Star Trek Fan Deepfaked Next Generation Data Into Picard
Brent Spiner repeated his role as Lt. Cmdr. Dates for the 2020 CBS All Access series Star Trek: Picard, and while it was certainly a nice touch to see Spiner play the iconic synthetic life form again for the first time in years, there was no avoiding the character not doing Sees just like how Mr. Data fans remember his heyday in Star Trek: The Next Generation.
Star Trek fans are a tech-savvy bunch, however, and it wasn’t long before one of them took action to fix this particular problem – using cutting-edge deepfake technology.
“I’ve been a lifelong Star Trek fan and have been making these videos for over two years,” said Deep Homage, a US-based deepfake creator who wanted to remain anonymous, told Digital Trends. “I really like the Star Trek: Picard series, but I found Datas’ makeover a little irritating after watching Next Generation Data for so many years.”
Since Data appears in dream sequences in Picard, Deep Homage felt that it would make far more sense for Jean-Luc to remember Data’s younger self from their days together on the Enterprise. So Deep Homage began creating a digitally obsolete data deepfake (try to say that quickly ten times) using deep learning-based face-swap technology. The results offer a tempting alternative to the data shown in Picard.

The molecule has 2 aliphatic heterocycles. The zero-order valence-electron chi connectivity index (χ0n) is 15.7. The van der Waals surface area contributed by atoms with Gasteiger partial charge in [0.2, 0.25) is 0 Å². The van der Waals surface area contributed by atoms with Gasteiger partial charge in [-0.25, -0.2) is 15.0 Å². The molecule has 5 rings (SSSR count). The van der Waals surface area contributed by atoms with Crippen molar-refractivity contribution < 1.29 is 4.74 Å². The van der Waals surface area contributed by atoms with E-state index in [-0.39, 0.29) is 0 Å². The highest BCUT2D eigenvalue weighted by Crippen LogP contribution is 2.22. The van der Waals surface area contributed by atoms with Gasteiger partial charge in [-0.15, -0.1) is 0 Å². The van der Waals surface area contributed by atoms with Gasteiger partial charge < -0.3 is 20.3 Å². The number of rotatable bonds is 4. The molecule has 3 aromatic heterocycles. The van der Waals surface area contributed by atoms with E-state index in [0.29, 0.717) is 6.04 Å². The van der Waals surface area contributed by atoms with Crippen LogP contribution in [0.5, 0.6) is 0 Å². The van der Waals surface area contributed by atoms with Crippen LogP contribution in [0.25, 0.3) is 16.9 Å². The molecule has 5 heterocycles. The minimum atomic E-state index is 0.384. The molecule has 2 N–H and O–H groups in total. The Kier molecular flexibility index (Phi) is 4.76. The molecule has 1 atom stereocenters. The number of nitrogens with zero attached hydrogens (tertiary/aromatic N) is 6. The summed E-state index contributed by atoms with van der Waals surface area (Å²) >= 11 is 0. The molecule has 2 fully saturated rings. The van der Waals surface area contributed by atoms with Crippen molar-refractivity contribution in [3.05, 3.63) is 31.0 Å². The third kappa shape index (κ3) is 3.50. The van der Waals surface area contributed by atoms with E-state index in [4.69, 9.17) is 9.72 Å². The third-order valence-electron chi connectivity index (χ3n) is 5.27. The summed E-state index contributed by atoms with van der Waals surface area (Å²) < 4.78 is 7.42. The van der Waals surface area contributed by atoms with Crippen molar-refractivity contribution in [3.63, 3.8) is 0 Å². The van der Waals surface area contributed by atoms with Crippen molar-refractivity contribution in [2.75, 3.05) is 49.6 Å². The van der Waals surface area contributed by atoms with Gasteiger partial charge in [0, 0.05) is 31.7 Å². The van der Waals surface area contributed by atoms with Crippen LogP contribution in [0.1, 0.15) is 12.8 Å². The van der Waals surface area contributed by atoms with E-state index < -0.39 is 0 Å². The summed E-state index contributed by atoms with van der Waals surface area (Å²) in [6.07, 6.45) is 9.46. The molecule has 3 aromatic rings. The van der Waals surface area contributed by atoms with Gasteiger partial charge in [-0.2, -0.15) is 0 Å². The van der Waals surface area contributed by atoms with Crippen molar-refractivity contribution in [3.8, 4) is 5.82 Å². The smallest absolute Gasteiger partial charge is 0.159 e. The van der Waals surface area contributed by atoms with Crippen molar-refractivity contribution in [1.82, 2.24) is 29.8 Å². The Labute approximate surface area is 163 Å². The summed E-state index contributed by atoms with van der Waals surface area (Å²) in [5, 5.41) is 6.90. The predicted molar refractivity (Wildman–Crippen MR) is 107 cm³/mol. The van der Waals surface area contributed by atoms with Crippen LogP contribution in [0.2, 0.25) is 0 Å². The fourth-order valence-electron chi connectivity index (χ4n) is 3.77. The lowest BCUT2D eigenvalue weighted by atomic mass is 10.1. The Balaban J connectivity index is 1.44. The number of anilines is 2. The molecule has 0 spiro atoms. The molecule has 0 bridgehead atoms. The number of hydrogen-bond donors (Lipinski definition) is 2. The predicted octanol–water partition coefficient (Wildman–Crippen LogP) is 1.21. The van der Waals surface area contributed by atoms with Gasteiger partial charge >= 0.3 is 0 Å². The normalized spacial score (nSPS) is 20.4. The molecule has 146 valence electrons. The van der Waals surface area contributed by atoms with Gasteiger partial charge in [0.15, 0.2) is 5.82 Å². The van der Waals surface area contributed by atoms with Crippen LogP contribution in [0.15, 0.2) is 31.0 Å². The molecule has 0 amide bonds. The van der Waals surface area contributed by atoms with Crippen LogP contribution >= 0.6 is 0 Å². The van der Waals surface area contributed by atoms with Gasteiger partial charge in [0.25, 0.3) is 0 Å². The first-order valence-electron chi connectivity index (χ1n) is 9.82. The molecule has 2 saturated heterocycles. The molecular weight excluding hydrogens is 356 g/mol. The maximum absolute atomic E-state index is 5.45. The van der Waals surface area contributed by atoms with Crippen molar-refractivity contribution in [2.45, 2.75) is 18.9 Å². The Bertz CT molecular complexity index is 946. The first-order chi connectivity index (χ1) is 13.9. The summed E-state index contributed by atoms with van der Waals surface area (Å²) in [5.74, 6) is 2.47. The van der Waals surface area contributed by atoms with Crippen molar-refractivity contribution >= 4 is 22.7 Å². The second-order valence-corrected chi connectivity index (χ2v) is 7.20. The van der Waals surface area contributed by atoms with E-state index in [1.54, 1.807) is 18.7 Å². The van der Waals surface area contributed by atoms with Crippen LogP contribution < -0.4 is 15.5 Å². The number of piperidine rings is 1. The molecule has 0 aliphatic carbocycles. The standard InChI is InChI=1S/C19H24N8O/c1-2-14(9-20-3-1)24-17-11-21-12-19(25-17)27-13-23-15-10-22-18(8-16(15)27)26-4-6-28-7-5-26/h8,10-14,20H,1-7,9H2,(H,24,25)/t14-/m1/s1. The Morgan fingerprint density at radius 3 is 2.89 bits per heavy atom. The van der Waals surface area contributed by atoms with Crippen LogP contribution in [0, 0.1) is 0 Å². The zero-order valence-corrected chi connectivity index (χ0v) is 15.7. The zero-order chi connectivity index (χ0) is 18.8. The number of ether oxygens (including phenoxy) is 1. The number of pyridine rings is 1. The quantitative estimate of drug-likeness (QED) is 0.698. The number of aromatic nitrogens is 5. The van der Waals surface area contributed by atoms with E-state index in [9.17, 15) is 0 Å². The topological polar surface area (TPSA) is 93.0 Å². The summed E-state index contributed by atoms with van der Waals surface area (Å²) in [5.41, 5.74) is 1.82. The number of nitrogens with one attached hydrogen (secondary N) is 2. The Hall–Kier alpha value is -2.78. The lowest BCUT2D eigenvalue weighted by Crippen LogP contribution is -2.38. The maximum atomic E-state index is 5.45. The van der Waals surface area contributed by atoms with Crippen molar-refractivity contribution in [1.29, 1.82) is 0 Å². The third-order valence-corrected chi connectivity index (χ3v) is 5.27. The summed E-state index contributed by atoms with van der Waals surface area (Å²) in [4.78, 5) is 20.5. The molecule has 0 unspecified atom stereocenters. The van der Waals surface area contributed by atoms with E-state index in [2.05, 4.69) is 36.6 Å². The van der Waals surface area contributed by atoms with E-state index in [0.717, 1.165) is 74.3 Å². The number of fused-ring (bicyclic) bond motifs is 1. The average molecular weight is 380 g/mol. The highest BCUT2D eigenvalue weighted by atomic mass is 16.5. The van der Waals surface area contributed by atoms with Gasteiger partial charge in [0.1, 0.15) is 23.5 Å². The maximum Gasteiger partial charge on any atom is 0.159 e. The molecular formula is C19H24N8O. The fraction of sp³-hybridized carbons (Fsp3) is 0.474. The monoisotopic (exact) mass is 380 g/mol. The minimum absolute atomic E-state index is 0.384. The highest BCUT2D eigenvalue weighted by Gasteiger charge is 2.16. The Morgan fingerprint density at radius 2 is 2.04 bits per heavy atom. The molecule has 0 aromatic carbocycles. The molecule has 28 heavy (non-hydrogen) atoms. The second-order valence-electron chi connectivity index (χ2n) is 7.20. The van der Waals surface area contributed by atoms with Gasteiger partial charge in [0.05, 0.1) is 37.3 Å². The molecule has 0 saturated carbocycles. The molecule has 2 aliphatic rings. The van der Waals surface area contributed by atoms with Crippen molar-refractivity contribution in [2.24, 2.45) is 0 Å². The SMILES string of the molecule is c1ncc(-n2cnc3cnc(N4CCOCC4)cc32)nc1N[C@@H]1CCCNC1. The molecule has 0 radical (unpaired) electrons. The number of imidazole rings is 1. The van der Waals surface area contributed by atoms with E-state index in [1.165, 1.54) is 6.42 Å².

“The process involves training a computer model with thousands of sample images of both faces taken from video,” said Deep Homage. “It takes at least a week to train the model to recreate the face. Then the footage is converted and edited with the model.”
Deepfakes have been used for a variety of creative, cinematic applications – be it for the replacement of Arnie Schwarzenegger for Sly Stallone in Terminator 2 or for an alternative speech by former President Richard Nixon on the moon landing. They are also increasingly finding their way into regular movies and TV shows. Recently, similar AI technology was used to create an aged Mark Hamill as Luke Skywalker for the Disney + show The Mandalorian.
“Deepfake technology is evolving and getting better, and creative people are taking the lead in using it,” said Deep Homage. “If you were to compare the 2020 videos to the 2018 ones, you’d likely find that the resolution of the face is better and the level of detail is higher – especially when it comes to skin and eyes.”